Authors: Hillary Kanter
Tags: #Romance: Fantasy - Historical - Time Travel - Humor
“I see,” Serenity said.
“Even the movie stars aren’t the same today as in those days. Even guys like Brad Pitt. Do I ever dream of him? Hell no. Now someone like Clark Gable? That’s what I’m talking about. They don’t make them like that anymore.”
The psychic listened intently, then reached into the pocket of her long, flowing skirt. She lifted into view a tiny cut-crystal heart on a chain. “Take this,” she said, placing it in my palm.
“Please. I can tell you’re just the right person for it, and I promise your luck will change,” she added, with a strange smile. “As long as you wear it, until the day you give it away, you’ll have all the romance and adventure and charismatic men you could ever dream of.”
Well, that was quite the claim. Crystal balls, crystal hearts, and clueless as to how the real world worked. But it
pretty. It glinted in the light as though it contained a small fire inside.
“Thanks,” I said, dumping it into my purse.
Yes, indeed. This was the most
reading I’d ever experienced. At least this time I hadn’t flushed down the toilet a hundred-dollar bill that would be of more use wiping my ass.
“Now,” the psychic added, “I’m going to rid you of all negative vibrations.”
Negative? Who, me?
Serenity lit what looked like a fat stick of incense but stank more like poo, closed her eyes, waved the stick over my head, and chanted in some dialect I didn’t recognize. Her chants were intensifying when that stick got a little too close and my hair caught fire—just on one side, thank God. I started screaming. The other women ran to peek around the curtain and stared in horror. The psychic’s eyes snapped open, and she threw her glass of water in my face to douse the flames.
For me, the party was
It is the end to another sucky weekend. I do adore Fridays, though, because of my weekly appointments with my good-looking therapist.
When I tell Mr. Perfect that my time with him is the pinnacle of my week, he tells me that’s “not a good sign.” Well, I don’t think it’s a “good sign” that I haven’t kissed a man in six months! My friend Lola, who happens to be
told me she actually just kissed a guy after throwing back a few mojitos at a bar down in the meat-packing district. Shit. When your lesbian friend is kissing more men than you are, you know you’re in trouble.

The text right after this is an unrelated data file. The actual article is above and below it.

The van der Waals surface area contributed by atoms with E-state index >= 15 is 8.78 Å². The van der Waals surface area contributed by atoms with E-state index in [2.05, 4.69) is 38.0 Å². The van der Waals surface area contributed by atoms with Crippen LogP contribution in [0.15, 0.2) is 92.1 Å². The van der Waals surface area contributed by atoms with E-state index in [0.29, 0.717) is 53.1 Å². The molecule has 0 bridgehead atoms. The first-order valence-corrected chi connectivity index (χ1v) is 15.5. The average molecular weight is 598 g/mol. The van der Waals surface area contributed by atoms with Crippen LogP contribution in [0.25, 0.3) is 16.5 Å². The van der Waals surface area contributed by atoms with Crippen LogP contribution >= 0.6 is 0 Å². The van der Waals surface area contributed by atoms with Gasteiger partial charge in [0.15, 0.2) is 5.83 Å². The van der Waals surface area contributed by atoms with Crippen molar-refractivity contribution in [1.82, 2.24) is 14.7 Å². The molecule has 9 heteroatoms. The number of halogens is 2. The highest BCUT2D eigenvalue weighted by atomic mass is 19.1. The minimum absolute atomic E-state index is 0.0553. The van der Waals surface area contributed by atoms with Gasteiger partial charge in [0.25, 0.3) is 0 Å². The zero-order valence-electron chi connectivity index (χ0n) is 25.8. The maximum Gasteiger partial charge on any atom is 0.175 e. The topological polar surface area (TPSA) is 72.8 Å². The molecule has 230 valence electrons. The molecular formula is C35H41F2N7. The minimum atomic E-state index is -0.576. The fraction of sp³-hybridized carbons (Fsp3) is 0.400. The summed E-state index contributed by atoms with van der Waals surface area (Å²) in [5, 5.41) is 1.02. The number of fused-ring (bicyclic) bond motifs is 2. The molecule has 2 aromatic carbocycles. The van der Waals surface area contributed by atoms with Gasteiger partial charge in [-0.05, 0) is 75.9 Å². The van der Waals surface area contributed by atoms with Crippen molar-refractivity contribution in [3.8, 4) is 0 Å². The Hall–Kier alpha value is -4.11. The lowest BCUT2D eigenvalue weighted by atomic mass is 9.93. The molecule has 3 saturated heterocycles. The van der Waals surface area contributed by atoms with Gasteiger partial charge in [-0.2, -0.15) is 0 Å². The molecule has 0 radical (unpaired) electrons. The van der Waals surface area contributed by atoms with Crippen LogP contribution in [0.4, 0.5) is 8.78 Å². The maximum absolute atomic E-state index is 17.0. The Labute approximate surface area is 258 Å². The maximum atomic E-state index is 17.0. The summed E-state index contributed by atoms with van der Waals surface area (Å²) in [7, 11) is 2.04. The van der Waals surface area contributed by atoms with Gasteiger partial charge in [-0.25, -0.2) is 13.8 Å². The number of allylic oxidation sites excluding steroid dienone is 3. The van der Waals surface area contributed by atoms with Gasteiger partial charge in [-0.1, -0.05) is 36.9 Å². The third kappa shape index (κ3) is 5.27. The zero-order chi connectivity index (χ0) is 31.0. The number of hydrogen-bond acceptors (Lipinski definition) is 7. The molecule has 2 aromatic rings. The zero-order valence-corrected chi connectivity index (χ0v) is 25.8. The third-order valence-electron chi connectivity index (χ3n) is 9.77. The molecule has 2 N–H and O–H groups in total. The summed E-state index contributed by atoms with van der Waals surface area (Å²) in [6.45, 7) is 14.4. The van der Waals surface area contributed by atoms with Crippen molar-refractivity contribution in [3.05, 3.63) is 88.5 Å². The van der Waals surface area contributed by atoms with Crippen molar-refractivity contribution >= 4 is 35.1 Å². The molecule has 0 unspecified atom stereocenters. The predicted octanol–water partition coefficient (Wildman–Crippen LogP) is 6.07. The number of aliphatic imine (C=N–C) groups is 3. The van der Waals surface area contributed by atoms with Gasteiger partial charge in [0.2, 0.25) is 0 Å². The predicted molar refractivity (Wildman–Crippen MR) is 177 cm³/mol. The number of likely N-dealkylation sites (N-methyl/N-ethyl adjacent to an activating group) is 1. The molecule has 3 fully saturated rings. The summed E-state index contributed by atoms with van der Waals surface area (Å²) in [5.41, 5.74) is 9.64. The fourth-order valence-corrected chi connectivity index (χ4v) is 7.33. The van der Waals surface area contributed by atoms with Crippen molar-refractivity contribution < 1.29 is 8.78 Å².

Looking for something to do, I took another bunch of photos of my cats again this weekend. Shot after shot after shot. I’m no great photographer, but I think they’re pretty good. For three weeks in a row, I’ve emailed them to my sister. She finally emailed me back, wondering if I’d ever actually thought of including people in any of my pictures.
I never answered back.
THE LAST DAIQUIRI
If we’re honest, do we ever really know what life’s shocks—physical or psychological, real or imagined—will do to us?
I certainly didn’t.
It had snowed for the past three days in Sun Valley, Idaho, and white glistened on the branches of the evergreens like diamonds in the sun. I was “flying solo” on this ski trip, having just broken up for the umpteenth and final time with Mr. Sociopath. A little thing such as a break-up was no reason to cancel a trip I’d so looked forward to.
The jolt, if I can call it that, happened on the last run of my fifth and final day. The late-afternoon shadows were growing long, the temperatures beginning to fall. This was no easy mountain. It was intimidating and steep, never allowing me to catch my breath. I was cold and tired. A narrow catwalk led to another part of the slopes, but even that trail did not run flat.
I lost my balance and fell, spinning around, hitting my head so hard that I saw stars. I lay splattered in the middle of the trail like some skier road-kill, the wind knocked out of me, my hat and goggles and ski poles scattered in different directions.
A lady stopped and told me she was a nurse. She asked if I was okay, if my vision was blurred—which it was not—and several other questions to determine whether I’d suffered a concussion. I had not. I told her I felt good enough to ski down the mountain, and I proved it by doing so—albeit, a bit shakier than when I’d started the day.
By that evening a big bump had appeared on my head. I didn’t feel quite right, so I ordered up dinner from room service and crawled into bed with a book.